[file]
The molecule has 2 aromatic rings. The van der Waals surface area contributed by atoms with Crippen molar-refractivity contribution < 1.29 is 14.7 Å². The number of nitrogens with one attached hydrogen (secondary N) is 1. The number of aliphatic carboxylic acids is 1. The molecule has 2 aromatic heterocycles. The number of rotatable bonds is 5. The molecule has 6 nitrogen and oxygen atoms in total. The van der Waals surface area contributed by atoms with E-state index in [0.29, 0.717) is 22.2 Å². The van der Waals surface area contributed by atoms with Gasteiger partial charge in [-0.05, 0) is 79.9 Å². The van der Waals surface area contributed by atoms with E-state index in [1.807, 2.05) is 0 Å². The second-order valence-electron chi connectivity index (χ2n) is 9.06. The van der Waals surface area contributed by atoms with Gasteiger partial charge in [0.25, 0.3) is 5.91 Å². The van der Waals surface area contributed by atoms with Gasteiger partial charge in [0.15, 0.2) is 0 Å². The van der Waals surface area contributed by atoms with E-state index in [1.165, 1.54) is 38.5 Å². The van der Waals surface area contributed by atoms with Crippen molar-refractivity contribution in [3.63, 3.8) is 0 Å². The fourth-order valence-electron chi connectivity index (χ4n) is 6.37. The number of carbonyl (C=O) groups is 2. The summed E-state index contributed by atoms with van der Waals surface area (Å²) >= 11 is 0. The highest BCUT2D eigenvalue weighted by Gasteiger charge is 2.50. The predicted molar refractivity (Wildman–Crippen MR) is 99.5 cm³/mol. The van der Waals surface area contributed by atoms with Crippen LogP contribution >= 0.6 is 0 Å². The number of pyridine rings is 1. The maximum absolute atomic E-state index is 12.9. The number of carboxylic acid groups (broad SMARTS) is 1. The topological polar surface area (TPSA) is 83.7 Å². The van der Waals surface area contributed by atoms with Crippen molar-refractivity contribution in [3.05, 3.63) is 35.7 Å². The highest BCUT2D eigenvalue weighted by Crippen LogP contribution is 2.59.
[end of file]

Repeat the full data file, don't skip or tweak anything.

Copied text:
The molecule has 2 aromatic rings. The van der Waals surface area contributed by atoms with Crippen molar-refractivity contribution < 1.29 is 14.7 Å². The number of nitrogens with one attached hydrogen (secondary N) is 1. The number of aliphatic carboxylic acids is 1. The molecule has 2 aromatic heterocycles. The number of rotatable bonds is 5. The molecule has 6 nitrogen and oxygen atoms in total. The van der Waals surface area contributed by atoms with E-state index in [0.29, 0.717) is 22.2 Å². The van der Waals surface area contributed by atoms with Gasteiger partial charge in [-0.05, 0) is 79.9 Å². The van der Waals surface area contributed by atoms with E-state index in [1.807, 2.05) is 0 Å². The second-order valence-electron chi connectivity index (χ2n) is 9.06. The van der Waals surface area contributed by atoms with Gasteiger partial charge in [0.25, 0.3) is 5.91 Å². The van der Waals surface area contributed by atoms with Gasteiger partial charge in [0.15, 0.2) is 0 Å². The van der Waals surface area contributed by atoms with E-state index in [1.165, 1.54) is 38.5 Å². The van der Waals surface area contributed by atoms with Crippen molar-refractivity contribution in [3.63, 3.8) is 0 Å². The fourth-order valence-electron chi connectivity index (χ4n) is 6.37. The number of carbonyl (C=O) groups is 2. The summed E-state index contributed by atoms with van der Waals surface area (Å²) >= 11 is 0. The highest BCUT2D eigenvalue weighted by Gasteiger charge is 2.50. The predicted molar refractivity (Wildman–Crippen MR) is 99.5 cm³/mol. The van der Waals surface area contributed by atoms with Crippen LogP contribution >= 0.6 is 0 Å². The number of pyridine rings is 1. The maximum absolute atomic E-state index is 12.9. The number of carboxylic acid groups (broad SMARTS) is 1. The topological polar surface area (TPSA) is 83.7 Å². The van der Waals surface area contributed by atoms with Crippen molar-refractivity contribution in [3.05, 3.63) is 35.7 Å². The highest BCUT2D eigenvalue weighted by Crippen LogP contribution is 2.59.